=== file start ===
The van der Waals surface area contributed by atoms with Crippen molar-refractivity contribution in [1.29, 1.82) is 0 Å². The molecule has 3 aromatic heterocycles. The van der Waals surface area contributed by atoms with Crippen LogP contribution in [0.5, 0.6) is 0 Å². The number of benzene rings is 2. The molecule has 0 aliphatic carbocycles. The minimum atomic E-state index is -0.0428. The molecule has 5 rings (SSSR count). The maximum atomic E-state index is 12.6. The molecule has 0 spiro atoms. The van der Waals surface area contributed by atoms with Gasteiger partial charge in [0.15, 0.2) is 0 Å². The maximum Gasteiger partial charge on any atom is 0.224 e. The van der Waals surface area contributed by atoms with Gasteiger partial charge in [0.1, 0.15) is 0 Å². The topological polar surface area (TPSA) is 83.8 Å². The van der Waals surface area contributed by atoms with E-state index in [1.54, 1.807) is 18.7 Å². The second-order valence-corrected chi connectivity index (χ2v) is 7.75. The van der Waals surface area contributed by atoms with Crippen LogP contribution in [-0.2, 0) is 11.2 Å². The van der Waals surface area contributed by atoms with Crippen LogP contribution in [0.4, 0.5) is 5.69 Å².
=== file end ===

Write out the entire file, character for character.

The van der Waals surface area contributed by atoms with Crippen molar-refractivity contribution in [1.29, 1.82) is 0 Å². The molecule has 3 aromatic heterocycles. The van der Waals surface area contributed by atoms with Crippen LogP contribution in [0.5, 0.6) is 0 Å². The number of benzene rings is 2. The molecule has 0 aliphatic carbocycles. The minimum atomic E-state index is -0.0428. The molecule has 5 rings (SSSR count). The maximum atomic E-state index is 12.6. The molecule has 0 spiro atoms. The van der Waals surface area contributed by atoms with Gasteiger partial charge in [0.15, 0.2) is 0 Å². The maximum Gasteiger partial charge on any atom is 0.224 e. The van der Waals surface area contributed by atoms with Gasteiger partial charge in [0.1, 0.15) is 0 Å². The topological polar surface area (TPSA) is 83.8 Å². The van der Waals surface area contributed by atoms with E-state index in [1.54, 1.807) is 18.7 Å². The second-order valence-corrected chi connectivity index (χ2v) is 7.75. The van der Waals surface area contributed by atoms with Crippen LogP contribution in [-0.2, 0) is 11.2 Å². The van der Waals surface area contributed by atoms with Crippen LogP contribution in [0.4, 0.5) is 5.69 Å².